The skinny on golf fitness

Golf Things Considered column by John Rogers
JSpencerRogers@msn.com 

Let’s face it. Golf for some of us is no more athletic than folding laundry. Jump on a golf cart, drive over to the tree line on the right, kick the ball from under a cedar, a quick practice swing, take a rip, jump back in the cart, and head over to the left rough. Keep repeating this routine until we get within three feet of the hole, consider it holed, and scoop the ball up with the back edge of the putter.

The only exertion happens when carts are confined to the paths, and we have to actually walk across the fairway to the ball, carrying half of our clubs because we don’t have any clue how far we are from the green.

But golf has experienced a change in recent years. It started on the tour with the arrival of the fitness trailer. Tour players who competed for ever-growing purses realized that curls can be done in more than 12-ounce increments, and stretching wasn’t just done sitting on the edge of the bed with a yawn. They increased their performance and competitiveness by going into the fitness trailer and working out. The paunchy beer-and-hamburger boys of yesterday have been replaced by lean, mean golfing machines.

And just like those hot new drivers and golf balls, what makes a splash on tour eventually makes its way to the general golfing population. It’s not so rare anymore for a golfer to ask his pro what he can do from a physical-fitness standpoint to improve his game. And physical-therapy offices offer fitness programs specifically for golfers, saying crafty things like “your body is your most important piece of equipment.” A few of us have even traded in the riding cart for a pull cart. Times they are a-changin’.

For those of us ready to sweat a little to play better golf, there are a few important fitness categories to consider. These include balance, strength, flexibility and cardiovascular endurance.

Few golfers give much thought to balance, and even fewer realize that it is something that can be improved. A person with poor balance tends to be unstable during the swing, and when the golfer is unstable, he might as well be hitting a moving ball.

A golfer’s ability to maintain balance can be a tricky thing to understand – it is affected by his ears, eyes and even by muscular imbalances between one side of the body and the other. But it is true that balance can be improved through training.

Strength training is another important part of golf fitness. If there is a misconception about strength training for golf, it’s because a lot of golfers have an instinct to use the wrong muscles to begin with. How many of us wield the iron like an axe, straining every muscle in the hands and arms until veins pop out like Conan the Barbarian?

Strength is better used for stability in the swing rather than brute force. The legs need to provide a strong foundation, the core muscles (abs, back, etc.) provide the ability to stay in posture during the swing, and the hands and arms keep the club from getting loose or disconnected from the body. In a sense, the important muscle groups provide stabilizing strength rather than active strength.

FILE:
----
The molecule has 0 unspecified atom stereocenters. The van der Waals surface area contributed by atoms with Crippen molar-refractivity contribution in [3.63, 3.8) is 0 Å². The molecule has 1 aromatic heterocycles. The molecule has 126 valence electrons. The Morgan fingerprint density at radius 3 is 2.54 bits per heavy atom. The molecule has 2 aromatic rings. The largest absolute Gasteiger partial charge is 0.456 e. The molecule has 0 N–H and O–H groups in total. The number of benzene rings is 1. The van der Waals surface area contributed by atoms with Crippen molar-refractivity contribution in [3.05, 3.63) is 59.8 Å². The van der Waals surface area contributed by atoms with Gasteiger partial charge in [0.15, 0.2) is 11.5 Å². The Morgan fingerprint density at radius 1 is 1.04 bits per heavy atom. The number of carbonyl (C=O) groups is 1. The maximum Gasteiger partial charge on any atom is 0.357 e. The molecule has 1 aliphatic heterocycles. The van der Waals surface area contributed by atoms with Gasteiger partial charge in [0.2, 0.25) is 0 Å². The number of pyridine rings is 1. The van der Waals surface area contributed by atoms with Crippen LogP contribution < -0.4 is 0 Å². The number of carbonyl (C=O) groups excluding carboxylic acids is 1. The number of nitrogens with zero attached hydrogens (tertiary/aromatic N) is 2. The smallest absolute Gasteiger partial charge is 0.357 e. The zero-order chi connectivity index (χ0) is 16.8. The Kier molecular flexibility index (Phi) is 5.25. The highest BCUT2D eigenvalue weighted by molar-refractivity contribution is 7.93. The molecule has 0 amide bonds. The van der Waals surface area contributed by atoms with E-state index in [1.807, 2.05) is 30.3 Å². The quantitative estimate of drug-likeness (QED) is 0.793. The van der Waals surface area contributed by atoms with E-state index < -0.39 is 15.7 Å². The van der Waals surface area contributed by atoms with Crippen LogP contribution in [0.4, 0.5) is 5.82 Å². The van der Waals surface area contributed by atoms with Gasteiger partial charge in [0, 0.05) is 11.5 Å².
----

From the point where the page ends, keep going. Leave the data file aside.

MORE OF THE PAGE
Unfortunately the glamour muscles that guys like to build up (chest and biceps) are not as important in golf. Notice how few tour players are barrel-chested, with wrestler-like guns. Tall and thin with strong legs, core muscles, hands and forearms is they way to be for this game. Strength training can provide at least some of those things.

Flexibility is the one component that most golfers recognize as important, even if they don’t have it. A full range of motion for the arms and shoulders and full trunk rotation are some of the fruits of flexibility. Like strength, flexibility also has a preventative role – it helps keep the pain out of the lower back and prevents injuries in other parts of the body as well. Golfers would do well to put at least as much time into flexibility training as any other part of golf fitness.

And finally there’s cardiovascular endurance. This one is not as important for those cart-riding weekend warriors (except for their general health). A lot of us walkers, though, realize that the body and swing start to change by that 13th hole. Fatigue sets in, and the hills seem to be getting bigger. Most physical trainers suggest at least 20 minutes of cardiovascular exercise (with somewhat elevated heart rate) three times per week. Those treadmills, stair climbers and stationary bicycles are not just furniture, they are a way to improve a golfer’s performance.

So any golfer looking to get a leg up on his regular foursome might want to consider following the lead of the tour players and thousands of other dedicated golfers who are headed to the gym. Consider working with a fitness instructor, or entering one of those golf fitness programs to enjoy golf and life a little more. And remember – no pain, no gain.

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